As always, time changes everything; it is the final factor in the mash. Starch conversion can complete in only 30 minutes, so during the remainder of a 60 minute mash, the brewer is working the mash conditions to produce a desired profile of wort sugars. Depending on the factors of pH, viscosity and temperature, the time required to complete the mash can vary from the intial 30 minutes to 90. At a higher temperature, a stiffer mash and a higher pH, the alpha amylase is favored and starch conversion will be complete in 30 minutes. Longer times at these conditions will allow the beta amylase time to breakdown more of the longer sugars into shorter ones, resulting in a more fermentable wort, but these Alpha-favoring conditions are deactivating the Beta; it is self-limiting. A compromise of all factors yields the standard mash conditions for most homebrewers: a wort viscosity of about 1.5 quarts of water per pound grain, pH of 5.3, temperature of 153-155F and a time of about one hour. These conditions yield a wort with a nice maltiness and good fermentability.

Malt Chemistry

The dark, roasted malts can really influence the pH of the beer. These highly roasted malts react with the minerals in the water to lower the water's pH. The chemistry of the water determines the degree of the effect that the malt has. The best way to explain this is to describe two of the world's most famous beers and their brewing waters. The Pilsen region of the Czech Republic was the birthplace of the Pilsener style of beer. A Pils is a crisp, golden clear lager with a very clean hoppy taste. The water of Pilsen is very soft, free of most minerals and low in carbonates. Using an Acid Rest with this water allowed the pale lager malts to easily bring the pH down to the target mash range of 5 - 5.5.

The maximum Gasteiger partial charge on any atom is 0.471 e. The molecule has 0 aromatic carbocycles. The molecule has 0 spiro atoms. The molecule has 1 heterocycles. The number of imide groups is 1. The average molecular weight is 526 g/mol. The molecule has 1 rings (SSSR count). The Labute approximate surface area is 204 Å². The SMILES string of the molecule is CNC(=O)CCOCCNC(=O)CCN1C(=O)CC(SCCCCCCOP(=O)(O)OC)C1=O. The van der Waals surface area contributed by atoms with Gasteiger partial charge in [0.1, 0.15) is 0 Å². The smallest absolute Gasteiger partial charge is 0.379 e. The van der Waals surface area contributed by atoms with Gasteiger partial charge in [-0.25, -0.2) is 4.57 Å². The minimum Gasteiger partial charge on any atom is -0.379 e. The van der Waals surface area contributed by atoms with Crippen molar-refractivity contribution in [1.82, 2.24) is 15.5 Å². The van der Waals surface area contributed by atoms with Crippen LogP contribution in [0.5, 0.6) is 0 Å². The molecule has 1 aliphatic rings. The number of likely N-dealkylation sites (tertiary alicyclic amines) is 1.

The other style in question is the Stouts of Ireland. The water of Ireland and the British Isles is fairly high in carbonates (CO3--), which adds a large degree of buffering power and makes the water harder and more alkaline. The higher pH of this region makes it difficult to produce light pale beers. The water does not allow the pH of the Mash to

hit the target range of 5 - 5.5, it remains higher and this produces conditions whereby the harsh phenolic and tannin compounds can be extracted from the grain husks. The lower pH of an optimum mash (5.3) normally prevents these compounds from becoming soluble. This region is world renowned for producing outstanding dark beers though. The reason is the dark malt itself. The highly roasted black malts and the dark crystal malts used for stout add acidity to the mash. These malts match and counter the buffering capability of the carbonates in the water, lowering the mash pH to the target range.

On the other hand, dark beer cannot be brewed in Pilsen without adding the buffering salts. Without the carbonates, the mash would become too acidic and the dark beers would take on a harsh tone. Homebrewers should get a water analysis from their local water supplier and look at the mineral profile to establish which styles of beer can best be produced from their water. The use of darker malts such as Chocolate, Black Patent, Dark Crystal, and the toasted malts such as Munich and Vienna, can be used successfully in areas where the water is alkaline, i.e., a pH greater than 7.5 and a carbonate level of more than 200 parts per million, to produce good mash conditions. If you live in an area where the water is very soft (like Pilsen), then you can add brewing salts to the mash and sparge water to help achieve the target pH.


Confused? Lets start a little simpler.